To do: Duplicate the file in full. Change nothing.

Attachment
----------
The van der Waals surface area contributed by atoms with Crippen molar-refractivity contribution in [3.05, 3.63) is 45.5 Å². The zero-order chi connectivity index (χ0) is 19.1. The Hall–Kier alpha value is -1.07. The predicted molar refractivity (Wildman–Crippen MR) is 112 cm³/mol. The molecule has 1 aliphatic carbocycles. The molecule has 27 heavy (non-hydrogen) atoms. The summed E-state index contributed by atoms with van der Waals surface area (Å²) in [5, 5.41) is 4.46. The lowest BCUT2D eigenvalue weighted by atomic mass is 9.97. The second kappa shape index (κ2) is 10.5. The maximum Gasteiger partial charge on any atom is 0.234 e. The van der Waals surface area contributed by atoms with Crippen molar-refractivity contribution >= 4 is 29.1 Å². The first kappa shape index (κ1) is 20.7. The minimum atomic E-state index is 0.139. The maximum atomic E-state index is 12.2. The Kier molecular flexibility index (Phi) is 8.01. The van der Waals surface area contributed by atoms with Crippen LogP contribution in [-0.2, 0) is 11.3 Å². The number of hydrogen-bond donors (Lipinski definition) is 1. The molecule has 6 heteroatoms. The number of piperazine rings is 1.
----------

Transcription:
The van der Waals surface area contributed by atoms with Crippen molar-refractivity contribution in [3.05, 3.63) is 45.5 Å². The zero-order chi connectivity index (χ0) is 19.1. The Hall–Kier alpha value is -1.07. The predicted molar refractivity (Wildman–Crippen MR) is 112 cm³/mol. The molecule has 1 aliphatic carbocycles. The molecule has 27 heavy (non-hydrogen) atoms. The summed E-state index contributed by atoms with van der Waals surface area (Å²) in [5, 5.41) is 4.46. The lowest BCUT2D eigenvalue weighted by atomic mass is 9.97. The second kappa shape index (κ2) is 10.5. The maximum Gasteiger partial charge on any atom is 0.234 e. The van der Waals surface area contributed by atoms with Crippen molar-refractivity contribution >= 4 is 29.1 Å². The first kappa shape index (κ1) is 20.7. The minimum atomic E-state index is 0.139. The maximum atomic E-state index is 12.2. The Kier molecular flexibility index (Phi) is 8.01. The van der Waals surface area contributed by atoms with Crippen LogP contribution in [-0.2, 0) is 11.3 Å². The number of hydrogen-bond donors (Lipinski definition) is 1. The molecule has 6 heteroatoms. The number of piperazine rings is 1.